quotes from the American film, "Rules of Engagement."

Ha'aretz quoted A/G Menachem Mazuz as testifying before
the Knesset's Constitution, Law and Justice Committee
Tuesday that the release of nuclear whistleblower
Mordecai Vanunu from prison would "create a significant
danger to state security." Leading media cited
Vanunu's threat that he would seek asylum in a foreign

Yediot quoted renowned Israeli author Batya Gur ("a
detective story writer who is successful abroad") as
saying in an interview with the Belgian daily Le Soir:
"I am not angry at Palestinian suicide bombers." She
sharply criticized Israel and asked for help to "get
rid of Ariel Sharon."

Maariv reported that hundreds of Israelis, who were
born from 1946 to 1948 in British internment camps for
illegal immigrants in Cyprus, are asking for birth
certificates from Cyprus, which will join the EU on May
1. The requesters hope to obtain Cypriot citizenship
and a EU passport.

Yediot reported that Israel has asked the U.S. to allow
El Al to fly over Iraq to reach its Far East
destinations, which would save the company's planes two
to three hours of travel.

Ha'aretz (English Ed.) published a Letter to the Editor
by Brazilian Ambassador Sergio Moreira Lima, who denies
a February 10 Ha'aretz report that terrorist
organizations are present or operate fund-raising
activities in distant areas of South America,
particularly in the triangle of borders of Argentina,
Brazil and Paraguay.

Monday and Tuesday, all media highlighted the arrest by
police of 18 people, including four alleged hit men
from Belarus, suspected of involvement in a number of
attempted underworld murders. Ha'aretz cited the
police's belief that more gangs of foreign hired
killers are present in Israel.



Senior columnist and chief defense commentator Zeev
Schiff wrote in independent, left-leaning Ha'aretz:
"The disengagement plan suffers from vagueness not only
with senior government echelons in the United States.
Senior echelons in Israel are in a similar situation."

Veteran print and TV journalist Dan Margalit wrote in
popular, pluralist Maariv: "The disengagement plan is
the least of all evils.... It is too bad that its
handling is being conducted amateurishly."

Nationalist Hatzofe editorialized: "Chief of Staff Lt.
Gen. Moshe (Boogie) Ya'alon expressed a professional
opinion regarding the issue of disengagement from the
Gaza Strip."

Block Quotes:

I. "A Confused and Vague Plan"

Senior columnist and chief defense commentator Zeev
Schiff wrote in independent, left-leaning Ha'aretz
(March 10): "Why are the American envoys returning to
Israel, after having been here only a short while ago,
in order to find out more about the Prime Minister's
disengagement plan?.... The disengagement plan suffers
from vagueness not only with senior government echelons
in the United States. Senior echelons in Israel are in
a similar situation. Some officials in Washington
believe Sharon is taking an important step on behalf of
the U.S. He is essentially granting the Gaza Strip as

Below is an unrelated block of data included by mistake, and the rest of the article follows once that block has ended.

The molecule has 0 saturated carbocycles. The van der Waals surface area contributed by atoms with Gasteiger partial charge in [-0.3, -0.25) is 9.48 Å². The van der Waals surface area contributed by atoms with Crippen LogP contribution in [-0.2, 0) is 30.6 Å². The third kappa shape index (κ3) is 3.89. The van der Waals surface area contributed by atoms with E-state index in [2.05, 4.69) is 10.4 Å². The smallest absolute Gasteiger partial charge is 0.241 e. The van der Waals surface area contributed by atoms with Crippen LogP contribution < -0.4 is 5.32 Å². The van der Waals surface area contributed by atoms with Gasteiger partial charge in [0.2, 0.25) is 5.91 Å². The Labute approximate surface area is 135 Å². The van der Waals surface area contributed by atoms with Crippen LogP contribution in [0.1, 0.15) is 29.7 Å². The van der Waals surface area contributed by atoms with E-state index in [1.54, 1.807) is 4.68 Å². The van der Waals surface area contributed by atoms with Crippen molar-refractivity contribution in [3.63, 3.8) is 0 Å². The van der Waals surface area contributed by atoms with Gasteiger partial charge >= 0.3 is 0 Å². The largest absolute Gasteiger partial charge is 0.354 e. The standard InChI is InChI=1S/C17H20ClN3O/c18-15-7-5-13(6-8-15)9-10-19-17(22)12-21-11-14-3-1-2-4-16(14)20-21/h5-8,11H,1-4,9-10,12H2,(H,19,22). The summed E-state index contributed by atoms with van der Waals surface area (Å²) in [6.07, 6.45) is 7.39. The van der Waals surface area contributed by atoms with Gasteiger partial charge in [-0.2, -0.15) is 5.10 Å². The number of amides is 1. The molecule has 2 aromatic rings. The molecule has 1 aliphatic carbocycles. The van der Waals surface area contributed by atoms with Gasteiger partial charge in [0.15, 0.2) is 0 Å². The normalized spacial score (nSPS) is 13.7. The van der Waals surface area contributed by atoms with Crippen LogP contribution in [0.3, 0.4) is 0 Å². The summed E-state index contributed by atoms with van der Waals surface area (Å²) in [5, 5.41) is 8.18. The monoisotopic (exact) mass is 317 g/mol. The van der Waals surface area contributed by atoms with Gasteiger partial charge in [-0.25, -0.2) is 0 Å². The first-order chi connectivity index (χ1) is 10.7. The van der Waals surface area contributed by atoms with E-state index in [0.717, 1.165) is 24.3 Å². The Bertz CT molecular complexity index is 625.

a gift to George Bush, who will help to turn it into a
democratic Palestinian island, as he is doing in Iraq
and Afghanistan. Others in Washington feel the gift is
'poisoned.' The Americans cannot explain why Sharon
spoke in Jerusalem about an insignificant move in the
West Bank, while [his senior aide Dov] Weisglass spoke
in Washington of an extensive withdrawal.... It is
clear that Sharon does not want there to be any
'disengagement' as part of a negotiated agreement -- in
other words, a coordinated withdrawal -- as he
understands that any agreement would obligate him to
large concessions. He reasons that if the Palestinians
are in fact capable of reaching an agreement, then they
should be implementing the road map."

II. "Shooting From the Hip Instead of Conducting

Veteran print and TV journalist Dan Margalit wrote in
popular, pluralist Maariv (March 10): "The
disengagement plan is the least of all evils. Peace
plans raised by Barak at Camp David and Dr. Yossi
Beilin in Geneva are better, but in the absence of a
Palestinian negotiating partner, the unilateral move is
preferable to a quagmire. It is too bad that its
handling is being conducted amateurishly.... The
Americans didn't know about it. Sharon, their ally,
who is requesting a plane ticket to the White House,
hasn't consulted them regarding an order of
priorities.... Neither has there been any dialogue with
the Palestinians.... [Israel] should have held early
discussion with Mubarak, and not waited for his
intelligence chief, who arrived in Israel
precipitously, to locate the diplomatic fire.... Things
aren't insolvable. Many flaws will be corrected, one
by one. But why this delay? Why only after diplomatic
damage has been inflicted, even as the hope for a spark
of understanding between the nations has been

III. "Well Done, Chief of Staff"

Nationalist Hatzofe editorialized (March 10): "Chief of
Staff Lt. Gen. Moshe (Boogie) Ya'alon expressed a
professional opinion regarding the issue of
disengagement from the Gaza Strip when he said: a)
Increasing terrorism in the Strip is the result of
talks about a pullout, etc. b) In fact, the
disengagement won't solve anything -- this also goes
for the scope of forces that will be needed to remain
in the area in order to protect the new
configuration.... There is nothing political in the
Chief of Staff's remarks, all the more as the Prime
Minister hasn't presented his disengagement plan to any
official civilian forum. The Chief of Staff, Shin Bet
head Avi Dichter and other senior military commanders
oppose the idea of disengagement from a military point
of view. It appears that in the U.S. as well, there is
no great enthusiasm for this move, because it
represents first and foremost an encouragement and a
prize for terrorism."

© Scoop Media